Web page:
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Here's How a Pharma Firm Can Unlock $702M in New Market Value

Amalesh Sharma, Alok R. Saboo and V. Kumar

Does an industry’s past inform the future? Many digital transformation experts say no; that technology is rewriting the laws of industry. However, in the pharmaceutical industry, companies use well-defined, time-honored processes to develop new products and take them to market. So why is it that many pharmaceutical companies don’t study the past to inform their strategies for new product launches?

Taking a pharmaceutical product to market takes tens to hundreds of millions of dollars because of the extensive R&D, regulatory approvals, and marketing required. While the payoff for successful drugs can be enormous – Lipitor has notched sales of $150B for Pfizer; Humira, $109B for AbbVie; and Advair, $96B for GSK – the industry’s failure rate is as high as 60% and only one in 60,000 drugs is considered highly successful. Given the high stakes involved, our research team sought to deepen our understanding of the new product introduction (NPI) process and demonstrate how firms could deliberately increase value.

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Past research on the pharmaceutical industry has focused on market conditions and the product development process. We sought to explicitly model the value created by new products during development, such as insights about the technology and markets, and after development, such as the response of customers, competitors, and other partners.

We analyzed data from 1,904 NPIs from 73 public firms between 1991 and 2015, which accounted for 68.8% of all products introduced during that time frame. We used robust panel-data econometric methods that account for endogeneity and unobserved heterogeneity to test our framework.

We used three key criteria: pace and irregularity, which explained the “how” of NPIs; and scope, which explained the “what” of NPIs. More precisely defined, pace refers to the speed of product introductions; irregularity refers to the lack of rhythm or consistency in product introductions; and scope refers to the spread of products across different product markets. Given that such a larger portion of product value is created post-introduction, we also included two sets of moderators, strategic emphasis, which is the ratio of value creation over value appropriation, and product complexity, or the lack of complete information about products.

Findings include:

  • All three criteria – pace, irregularity, and scope – were required to create a robust model for NPI analysis.
  • Pace has a diminishing return on firm value. Companies that introduce products too rapidly aren’t able to allocate appropriate resources and have little time to learn from introductions.
  • Irregular introductions negatively affect firm value, leading to a decay in firm knowledge, due to technological obsolescence, incomplete transfer of information, loss of data, attrition, turnovers, and other factors.
  • The relationship between scope and firm value is more complex than previously thought. The impact of new product introductions on firm value increases at a decreasing rate as the product scope of NPI increases.
  • Strategic emphasis and product complexity negatively moderate the relationship between irregularity and scope of NPI and firm value.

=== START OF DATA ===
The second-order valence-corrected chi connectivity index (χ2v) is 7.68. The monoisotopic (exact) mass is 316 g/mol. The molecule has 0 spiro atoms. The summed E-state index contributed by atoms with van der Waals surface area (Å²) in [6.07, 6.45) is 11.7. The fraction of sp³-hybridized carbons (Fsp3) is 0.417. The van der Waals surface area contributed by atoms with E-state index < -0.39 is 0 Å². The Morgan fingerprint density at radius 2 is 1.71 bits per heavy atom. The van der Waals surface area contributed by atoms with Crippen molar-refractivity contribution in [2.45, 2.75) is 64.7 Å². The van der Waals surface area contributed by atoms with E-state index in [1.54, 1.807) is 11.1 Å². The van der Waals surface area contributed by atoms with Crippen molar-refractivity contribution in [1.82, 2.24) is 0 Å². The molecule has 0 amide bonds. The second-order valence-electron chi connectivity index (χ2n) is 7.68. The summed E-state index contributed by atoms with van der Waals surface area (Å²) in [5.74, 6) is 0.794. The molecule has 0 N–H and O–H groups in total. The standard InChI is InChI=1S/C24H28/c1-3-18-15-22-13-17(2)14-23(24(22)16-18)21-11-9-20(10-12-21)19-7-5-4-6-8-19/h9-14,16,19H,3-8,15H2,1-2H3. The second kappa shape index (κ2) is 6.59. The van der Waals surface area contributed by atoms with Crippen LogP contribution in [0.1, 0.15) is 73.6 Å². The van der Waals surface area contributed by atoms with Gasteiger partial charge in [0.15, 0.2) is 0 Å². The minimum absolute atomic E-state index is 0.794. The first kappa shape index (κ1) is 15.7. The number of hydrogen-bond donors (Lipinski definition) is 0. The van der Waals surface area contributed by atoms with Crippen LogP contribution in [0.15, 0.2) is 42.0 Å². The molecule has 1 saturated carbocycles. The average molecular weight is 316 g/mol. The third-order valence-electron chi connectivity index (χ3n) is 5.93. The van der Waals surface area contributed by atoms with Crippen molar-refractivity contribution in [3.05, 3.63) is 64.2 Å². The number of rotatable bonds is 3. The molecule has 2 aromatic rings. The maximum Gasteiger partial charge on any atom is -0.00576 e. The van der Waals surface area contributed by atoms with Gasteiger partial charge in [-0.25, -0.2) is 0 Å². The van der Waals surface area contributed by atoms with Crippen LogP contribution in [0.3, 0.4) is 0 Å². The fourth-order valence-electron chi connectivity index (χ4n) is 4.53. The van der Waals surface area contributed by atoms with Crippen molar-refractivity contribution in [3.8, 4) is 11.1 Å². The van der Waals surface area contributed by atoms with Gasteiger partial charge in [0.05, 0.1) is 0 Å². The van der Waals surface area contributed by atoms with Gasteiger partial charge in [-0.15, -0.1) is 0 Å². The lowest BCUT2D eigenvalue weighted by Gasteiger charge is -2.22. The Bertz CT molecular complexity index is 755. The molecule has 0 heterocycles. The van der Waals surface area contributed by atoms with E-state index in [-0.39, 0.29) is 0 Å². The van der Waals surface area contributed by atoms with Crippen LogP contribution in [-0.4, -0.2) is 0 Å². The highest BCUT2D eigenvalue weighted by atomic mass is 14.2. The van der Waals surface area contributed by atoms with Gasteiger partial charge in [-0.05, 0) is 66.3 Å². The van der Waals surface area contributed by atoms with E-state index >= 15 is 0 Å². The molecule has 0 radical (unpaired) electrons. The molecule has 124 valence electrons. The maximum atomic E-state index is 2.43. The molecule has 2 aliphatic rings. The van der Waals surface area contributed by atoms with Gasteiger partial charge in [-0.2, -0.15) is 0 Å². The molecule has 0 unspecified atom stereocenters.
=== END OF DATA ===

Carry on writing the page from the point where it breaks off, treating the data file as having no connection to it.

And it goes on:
Based on our research, a firm can increase its market value by $702M by reducing the irregularity of NPIs by 10% from the average irregularity. However, with complex product introductions, the same 10% reduction increases the market value of a firm by only $42M.

A firm that reduces irregularity by 10% and strategic emphasis by 10% can create an additional $21M (from the baseline of $702m) in market value, highlighting the value of the contingencies.

Increasing scope by 10% can drive $2.77B in firm value. However, the same 10% increase in scope with a complex product introduction can actually reduce market value by $870M (from the baseline of $2.77B).

Developing and introducing new pharmaceutical products is risky. Our research finds that a large portion of launch insights are developed post-introduction. Thus, firms that take a portfolio approach to product introductions learn the “why” of past successes and failures and can operationalize those insights to generate better results with each launch, scaling them over time. Managers should use our research to develop a product strategy that is balanced with regard to pace, irregularity, and scope and use key learnings to influence new product launches.

With pharmaceutical introductions it seems, the past is prologue.

Read the full article.

Read the Harvard Business Review article ​based on this research

From: Amalesh Sharma, Alok Saboo, and V Kumar, “Investigating the Influence of Characteristics of New Product Introduction Process on FirmValue: The Case of the Pharmaceutical Industry,” Journal of Marketing, 82 (September).​

Go to the Journal of Marketing​​​​​​​​​​​​​​​​​​​​​​​​​​

Amalesh Sharma is Assistant Professor of Marketing, Mays Business School, Texas A&M University.

Alok R. Saboo is Assistant Professor of Marketing and Assistant Director, Center for Excellence in Brand and Customer Management, J. Mack Robinson College of Business, Georgia State University.

V. Kumar (VK) is Regents’ Professor, Richard and Susan Lenny Distinguished Chair, and Professor of Marketing; and Executive Director, Center for Excellence in Brand & Customer Management, J. Mack Robinson College of Business, Georgia State University. VK is also honored as Chang Jiang Scholar, Huazhong University of Science and Technology, China; Senior Fellow, Indian School of Business, India; and Fellow, Hagler Institute for Advanced Study, Texas A&M University.